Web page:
Because VUnit features the functionality needed to realize continuous and automated testing of HDL code, it is a very valuable
resource in Continuous Integration (CI) environments. Once a project
run.py has been setup, tests can be run in a headless
environment. Optionally, a standardized Xunit style output
can be saved to a file; which allows dynamic interpretation of results and avoids custom (and error-prone) parsing of the logs.
After tests have finished running, the
test_output.xml file can be parsed using standard xUnit test parsers such as
Jenkins xUnit Plugin.
python run.py --xunit-xml test_output.xml
Furthermore, VUnit can be easily executed on many different platforms (either operating systems or architectures), because it is written in Python, which is an interpreted language. However, besides own HDL sources and VUnit, a HDL compiler/simulator is required in order to run the tests. Since most HDL simulators are written using compiled languages, releases are typically platform specific. Hence, installation and setup might be non trivial. This is specially so with non-free tools that require license servers to be configured. This might represent a burden for the adoption of continuous integration in hardware development teams, as it falls into the category of dev ops.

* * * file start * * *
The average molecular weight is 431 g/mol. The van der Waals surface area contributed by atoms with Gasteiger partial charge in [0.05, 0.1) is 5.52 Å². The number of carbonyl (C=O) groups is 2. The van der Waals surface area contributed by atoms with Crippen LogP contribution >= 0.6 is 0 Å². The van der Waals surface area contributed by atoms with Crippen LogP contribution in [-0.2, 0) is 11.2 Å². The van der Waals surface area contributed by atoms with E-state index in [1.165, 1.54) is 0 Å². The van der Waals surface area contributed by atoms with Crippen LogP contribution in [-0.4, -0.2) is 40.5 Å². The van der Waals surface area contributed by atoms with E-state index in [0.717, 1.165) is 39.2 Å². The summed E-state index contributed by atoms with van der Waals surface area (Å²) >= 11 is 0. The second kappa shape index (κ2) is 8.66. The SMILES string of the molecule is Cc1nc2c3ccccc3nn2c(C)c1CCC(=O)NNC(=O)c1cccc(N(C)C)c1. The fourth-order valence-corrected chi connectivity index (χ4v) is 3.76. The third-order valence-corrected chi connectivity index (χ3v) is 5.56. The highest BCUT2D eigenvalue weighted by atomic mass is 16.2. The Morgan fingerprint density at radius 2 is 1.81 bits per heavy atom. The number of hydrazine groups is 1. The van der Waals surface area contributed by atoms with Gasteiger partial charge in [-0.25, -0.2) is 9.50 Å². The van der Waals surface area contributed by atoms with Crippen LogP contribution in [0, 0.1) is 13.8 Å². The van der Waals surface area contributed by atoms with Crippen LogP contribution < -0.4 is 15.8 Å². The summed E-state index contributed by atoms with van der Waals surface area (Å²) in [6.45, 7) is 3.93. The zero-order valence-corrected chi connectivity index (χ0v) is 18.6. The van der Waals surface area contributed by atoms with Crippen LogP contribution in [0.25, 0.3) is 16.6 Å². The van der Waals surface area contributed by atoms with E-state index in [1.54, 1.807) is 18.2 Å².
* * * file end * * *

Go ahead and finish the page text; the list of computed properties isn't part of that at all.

Nevertheless, thanks to free and public CI/CD services, along with the striking research about portable development environment solutions, there are a bunch of alternatives to ease the path. In this section, solutions are grouped into three categories: Setup/configuration scripts, Containers and/or Virtual Machines and Manual setup.